Architect Cristito Valdivia, the very able and humorous emcee of the affair, also commented on the importance of people in architecture and alluded that. It should be a live experience. This was followed by the reaction of the “Father of Architecture in Baguio,” first City Architect Joseph Alabanza, who mentioned that we must make history live again; that new developments must consider the past and must capture its memories so it comes to us again; that the city must create an urban design committee that would strategically define development in Baguio and seconded the sentiments of Arch. Valdivia. He says that the landscape of Baguio is unique and was made to inspire and to consider the feelings of visitors and residents, seemingly evoking nostalgia of “what do I feel about this particular building?”
These reactions bring me back to the theme of the “2004 First Tourism Summit,” which is, “A review of the past a drive towards our culture and heritage.” In this summit, former Department of Tourism Sec. Gemma Araneta enumerated some of the goals of the Heritage Conservation Society which she headed, which are: 1.) the restoration of heritage is not an obstacle to progress, 2.) an efficient 21st century lifestyle can take place in the same architectural envelope made by earlier generations, 3.) the restored heritage structures are excellent tourism products that can make the Philippines, especially Baguio a unique destination, and 4) heritage conservation can awaken “pride of place.”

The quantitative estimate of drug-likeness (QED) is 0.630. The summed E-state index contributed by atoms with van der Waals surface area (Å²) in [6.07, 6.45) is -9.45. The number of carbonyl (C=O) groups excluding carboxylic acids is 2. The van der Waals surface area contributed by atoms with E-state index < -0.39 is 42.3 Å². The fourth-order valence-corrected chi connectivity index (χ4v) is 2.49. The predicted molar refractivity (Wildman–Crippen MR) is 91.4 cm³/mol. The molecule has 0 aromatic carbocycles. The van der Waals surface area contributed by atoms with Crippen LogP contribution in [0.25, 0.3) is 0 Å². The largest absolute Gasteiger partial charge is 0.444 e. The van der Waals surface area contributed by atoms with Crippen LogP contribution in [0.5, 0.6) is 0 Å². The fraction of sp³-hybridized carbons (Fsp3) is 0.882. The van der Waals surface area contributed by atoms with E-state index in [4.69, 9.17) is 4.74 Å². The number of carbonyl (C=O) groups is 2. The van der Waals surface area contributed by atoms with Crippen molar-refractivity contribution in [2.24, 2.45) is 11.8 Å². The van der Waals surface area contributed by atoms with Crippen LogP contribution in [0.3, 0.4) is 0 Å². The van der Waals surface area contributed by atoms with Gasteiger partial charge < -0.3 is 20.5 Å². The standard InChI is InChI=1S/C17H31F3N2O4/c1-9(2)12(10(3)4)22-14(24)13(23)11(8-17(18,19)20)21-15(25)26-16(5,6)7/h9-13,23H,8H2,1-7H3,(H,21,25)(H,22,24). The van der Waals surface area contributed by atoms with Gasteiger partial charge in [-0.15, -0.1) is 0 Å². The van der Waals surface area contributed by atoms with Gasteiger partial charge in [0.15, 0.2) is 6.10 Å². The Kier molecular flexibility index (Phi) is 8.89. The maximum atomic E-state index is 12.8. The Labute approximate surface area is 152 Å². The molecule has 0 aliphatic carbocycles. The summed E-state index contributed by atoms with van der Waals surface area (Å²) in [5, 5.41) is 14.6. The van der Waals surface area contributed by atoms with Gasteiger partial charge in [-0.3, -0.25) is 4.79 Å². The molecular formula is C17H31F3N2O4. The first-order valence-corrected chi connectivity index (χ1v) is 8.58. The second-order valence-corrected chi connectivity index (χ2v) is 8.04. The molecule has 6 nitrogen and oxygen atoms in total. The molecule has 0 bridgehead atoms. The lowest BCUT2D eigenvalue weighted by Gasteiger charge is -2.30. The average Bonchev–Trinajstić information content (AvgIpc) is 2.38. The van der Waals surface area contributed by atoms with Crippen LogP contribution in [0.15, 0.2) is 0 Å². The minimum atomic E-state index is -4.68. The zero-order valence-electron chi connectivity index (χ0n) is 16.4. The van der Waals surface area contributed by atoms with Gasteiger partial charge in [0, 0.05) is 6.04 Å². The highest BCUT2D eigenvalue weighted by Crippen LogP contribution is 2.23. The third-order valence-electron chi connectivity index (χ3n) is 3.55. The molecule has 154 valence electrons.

From these goals we can say that when making development plans, one must consider heritage buildings already in place and see how they can enhance certain architectural landscapes. Hence, such plans must be integrated into master development plans and should consider the presence of culture bearers and overseers. The bottom line is we must consult first, before any developments are put in place. By and large, I believe the planners of today should get a copy of the outputs of this 1st Tourism Summit to get an inkling of people’s inputs on heritage development.
The Baguio Heritage Mapping and Capability Building on Heritage Conservation of Doctors Rowena Boquiren, June Prill Brett, and Clarita de los Reyes supported by the University of the Philippines College Baguio Educational Foundation, the Pine Cone Movement headed by Mita Dimalanta and the Baguio Heritage Foundation of Laida Lim Perez, is one program worth supporting. I know the City of Baguio is listening. Reliving and revival of heritage is a very welcome development provided it undergoes a process of consultation. That is the culture of Baguio (will expound on this in another article).
The three “beloved witches” or “switches” of Baguio, Virginia “Gene” de Guia, Leonie San Agustin, and Cecile Afable must be dancing up there in the sky as their beloved Baguio is experiencing a reawakening. We must also credit the efforts of the Fernando and Rosa Bautista Foundation and the City of Baguio for creating heritage maps during the 2009 centennial celebrations. Congratulations culture bearers! There are still many of you out there that we have not been mentioned. Hopefully we can come together to further awaken cultural sensitivity.
We invite art and culture lovers to join us in the opening of the “Din Adi Kaila Art Exhibit,” a celebration of Environment Week, by Rochelle Bakisan Kizel Cotiw-an, and Ron Dulay on March 4 at 4 p.m. at the Baguio Museum Gallery at Gov. Pack Road.